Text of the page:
Red Cross offers disaster training to organizationsIf a disaster strikes their office, North Dakota Farmers Union employees hope to be more prepared, through participation in a new program for businesses and organizations from the American Red Cross.
By: Kari Lucin, The Jamestown Sun
If a disaster strikes their office, North Dakota Farmers Union employees hope to be more prepared, through participation in a new program for businesses and organizations from the American Red Cross.
The farm organization was the first in the Jamestown community to participate in the Red Cross Ready Rating program, which helps small and large businesses prepare for emergencies and disasters.
“It helps guide people and it gives them wonderful tools (for emergency preparedness),” said Beth Dewald, executive director for the Buffalo Valley Chapter of the American Red Cross. “You’re not alone or starting from scratch.”
The Ready Rating program allows a company or organization to assess its readiness level for emergencies with an electronic questionnaire, and then offers customized resources for making improvements. A company can then coordinate with the local Red Cross to improve its readiness.
NDFU had worked on emergency response projects in the past, and some of its employees have trained in first aid and CPR, so it was a natural fit for participation in the Ready Rating program, Dewald said.
Up to 40 percent of businesses fail in the wake of a natural or human-caused disaster, Dewald said, sometimes because they have no plan, they don’t have the economic means to recover or because they themselves or their customers have been affected by the disaster.
The Ready Rating program is free for businesses, and is intended to help protect people’s lives and property and also establish a continuity of operations plan for business. That way, the business can keep going after a disaster, even if it means relocating or staff temporarily working at home.
NDFU began working with Ready Rating in earnest in spring, when its six-person Red Cross Ready Committee started meeting.
Committee members decided to work on fire and tornado preparation first, and have since worked out where people should go in the case of a tornado, and where they should meet outside during a fire to do head counts.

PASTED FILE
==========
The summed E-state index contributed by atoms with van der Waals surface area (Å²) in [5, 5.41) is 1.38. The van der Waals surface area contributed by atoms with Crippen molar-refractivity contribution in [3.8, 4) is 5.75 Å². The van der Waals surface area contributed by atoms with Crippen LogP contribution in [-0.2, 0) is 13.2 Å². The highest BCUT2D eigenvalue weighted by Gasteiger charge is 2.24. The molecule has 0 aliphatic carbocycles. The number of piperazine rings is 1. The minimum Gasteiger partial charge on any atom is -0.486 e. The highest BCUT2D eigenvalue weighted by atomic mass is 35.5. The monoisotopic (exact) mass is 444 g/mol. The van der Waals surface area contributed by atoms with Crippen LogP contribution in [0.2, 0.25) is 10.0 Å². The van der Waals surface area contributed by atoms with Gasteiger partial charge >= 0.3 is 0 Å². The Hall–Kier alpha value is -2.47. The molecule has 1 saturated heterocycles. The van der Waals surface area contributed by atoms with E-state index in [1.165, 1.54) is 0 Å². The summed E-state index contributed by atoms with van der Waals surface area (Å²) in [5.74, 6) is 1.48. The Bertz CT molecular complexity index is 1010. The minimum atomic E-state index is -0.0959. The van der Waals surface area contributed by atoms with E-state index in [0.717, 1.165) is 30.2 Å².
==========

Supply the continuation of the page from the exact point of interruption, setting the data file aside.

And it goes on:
On Tuesday, everyone in the NDFU workforce met for 45 minutes and received maps of the building, learned about the company’s emergency preparedness kits and practiced using fire extinguishers, said Pam Burkhardt, general manager of Farmers Union Insurance Co.
They also went over tornado and fire policies during that meeting, which was kept brief.
“We wanted to keep people’s attention,” Burkhardt said. “Things are obviously busy.”
The Ready Rating program is a long-term one, and NDFU will continue to work on it in the future. Plans still have to be fleshed out for power outages and blizzards, and other types of disasters, for example.
“We’re moving on next to trying to talk about what would happen if we need to relocate,” Burkhardt said.
NDFU faces several unique challenges because it sells insurance, and in the event of a disaster people would likely be calling the business for help.
In addition, the NDFU building includes a large meeting room sometimes used for conventions, so any disaster planning needs to include provisions for more than 500 people — not just the 55 or so employees in the building at any given time.
“We’re also working with staff and their families,” Dewald said, and encouraging them to build their own safety and emergency kits at home.
“(We need) to keep our business up and running, not only for ourselves, but for our customers,” Burkhardt said.
For more information on the Red Cross Ready Rating program, visit readyrat ing.org.
Sun reporter Kari Lucin can be reached at 701-952-8453
or by email at firstname.lastname@example.org